This was one of the most disappointing elements to me, because ATLA was a very feminist series that carefuly avoided a lot of common sexist pitfalls while creating a large and varied cast of empowered women who could choose to embrace or reject femininity to any degree without being treated as less for it. It wasn’t perfect, but it did a damn good job with the ladies. LOK…was really problematic on this level.
Let’s look at a few points:
- There is not a single significant female character over the age of ten who hasn’t had to compete with another woman for a guy. This plays into that gross old stereotype that women need to view each other as rivals and competition, and prevents strong relationships between women from forming. Hell, Pema even encourages this behavior and Korra follows it. Even worse, Korra only feels guilty about kissing a taken guy when his brother finds out. Asami? Who the hell cares if Asami got hurt! Women are supposed to hate each other, right?
- Femininity is treated as inferior. Asami is easily the most feminine of the cast, and Korra judges her for it and thinks she’s ‘prissy.’ She doesn’t earn Korra’s respect until she shows that she has a traditionally masculine interest in racing cars. Until that point, Korra acts like a total brat around her, making faces behind her back, assuming the worst of her, being ungrateful and rude and hostile when Asami had never been anything but nice to her. This plays into the ‘other women as competition’ trope, but Asami has to do things that are unfeminine to make Korra be even remotely civil to her. It should not fucking matter if Asami wanted to take her shopping instead of car racing. And Korra’s judgement of her really isn’t treated as problematic! The most you get is, ‘don’t judge the girly girl, because maybe she does non-girly stuff too!’ Bullshit. There is nothing wrong with enjoying feminine things, and Asami certainly isn’t less for it.
- There aren’t any really strong female relationships. The best we get is Korra and Lin, but this is vague and poorly developed. Hell, they bond in episode six and then hardly interact until the finale. I have a hard time buying this relationship. Korra and Asami is even weaker; as previously mentioned, Asami has to earn a teaspoonful of Korra’s respect and friendship by showing her something masculine. Korra is decent to Asami for all of five minutes when she tells Mako to go to her, and then she appears to forget that Asami exists as anything more than the person who drives the car. They never talk, they don’t even say goodbye to each other in the finale. Calling that a friendship is downright laughable. Korra gets along with Pema, but the only time they actually really talk involves Pema indirectly encouraging Korra to ‘steal’ Mako. Similar with Korra and Tenzin’s girls; I can’t recall the three of them ever talking about anything other than Korra’s love life.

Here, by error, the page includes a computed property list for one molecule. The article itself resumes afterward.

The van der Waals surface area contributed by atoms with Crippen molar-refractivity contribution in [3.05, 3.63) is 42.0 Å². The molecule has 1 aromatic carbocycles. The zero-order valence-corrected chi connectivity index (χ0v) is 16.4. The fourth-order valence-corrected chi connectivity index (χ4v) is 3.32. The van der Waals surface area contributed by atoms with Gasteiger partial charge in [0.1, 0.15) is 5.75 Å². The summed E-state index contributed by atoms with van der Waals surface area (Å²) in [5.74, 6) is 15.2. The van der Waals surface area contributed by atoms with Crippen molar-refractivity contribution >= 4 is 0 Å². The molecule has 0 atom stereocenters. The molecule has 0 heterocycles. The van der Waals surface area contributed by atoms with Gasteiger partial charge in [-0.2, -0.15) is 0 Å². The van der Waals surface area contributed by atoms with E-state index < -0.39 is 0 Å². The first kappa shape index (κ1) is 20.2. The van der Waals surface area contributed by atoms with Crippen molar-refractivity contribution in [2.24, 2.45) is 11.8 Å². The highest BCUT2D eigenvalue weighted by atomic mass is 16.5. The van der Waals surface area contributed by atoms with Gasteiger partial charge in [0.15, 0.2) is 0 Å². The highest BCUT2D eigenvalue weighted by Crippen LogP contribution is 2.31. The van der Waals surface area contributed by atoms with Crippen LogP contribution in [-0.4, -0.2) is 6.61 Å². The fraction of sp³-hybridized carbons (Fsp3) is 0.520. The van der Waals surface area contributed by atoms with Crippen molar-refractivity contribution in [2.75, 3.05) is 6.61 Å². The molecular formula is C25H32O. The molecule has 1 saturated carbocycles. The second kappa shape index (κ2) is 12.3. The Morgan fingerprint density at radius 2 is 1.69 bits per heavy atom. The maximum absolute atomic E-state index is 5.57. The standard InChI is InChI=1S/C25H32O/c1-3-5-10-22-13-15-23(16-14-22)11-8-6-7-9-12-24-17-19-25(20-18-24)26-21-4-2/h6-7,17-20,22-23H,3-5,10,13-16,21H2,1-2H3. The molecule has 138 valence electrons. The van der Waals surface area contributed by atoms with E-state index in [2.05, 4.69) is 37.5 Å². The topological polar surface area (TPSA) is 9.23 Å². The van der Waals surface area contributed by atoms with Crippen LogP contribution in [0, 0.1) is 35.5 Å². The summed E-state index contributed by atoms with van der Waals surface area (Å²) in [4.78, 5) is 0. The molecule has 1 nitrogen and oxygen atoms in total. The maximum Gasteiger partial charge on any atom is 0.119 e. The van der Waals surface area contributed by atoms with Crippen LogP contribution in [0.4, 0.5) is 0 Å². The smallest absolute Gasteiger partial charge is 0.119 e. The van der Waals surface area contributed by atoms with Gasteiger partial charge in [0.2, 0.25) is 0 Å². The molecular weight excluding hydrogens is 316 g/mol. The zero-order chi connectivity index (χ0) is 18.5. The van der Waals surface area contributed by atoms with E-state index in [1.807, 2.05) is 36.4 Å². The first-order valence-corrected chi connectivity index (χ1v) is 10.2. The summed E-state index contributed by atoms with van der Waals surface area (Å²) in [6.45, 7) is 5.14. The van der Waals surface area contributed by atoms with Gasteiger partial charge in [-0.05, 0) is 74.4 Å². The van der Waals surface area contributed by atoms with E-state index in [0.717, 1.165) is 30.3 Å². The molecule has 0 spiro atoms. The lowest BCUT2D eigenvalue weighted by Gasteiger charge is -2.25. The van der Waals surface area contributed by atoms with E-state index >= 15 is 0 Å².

- The only main protagonists to lose their bending were women. We are given physically strong women, but it really undermines it when they have their power taken away and, even worse in Korra’s case, have to be saved by a man. The ending was downright insulting; we’re expected to read Korra as a strong, independent woman, but in the last episode she’s more of a damsel in distress who has her happy ending given to her by a man without having to work for it herself.
I’m hoping the second season will be less gross on this level, but my hopes are just not very high at the moment.
You would think a series centered on a young female Avatar would portray women alot better. Nope, ATLA is still better when it comes to female relationships/dynamics etc. Seriously, Bryke, wtf?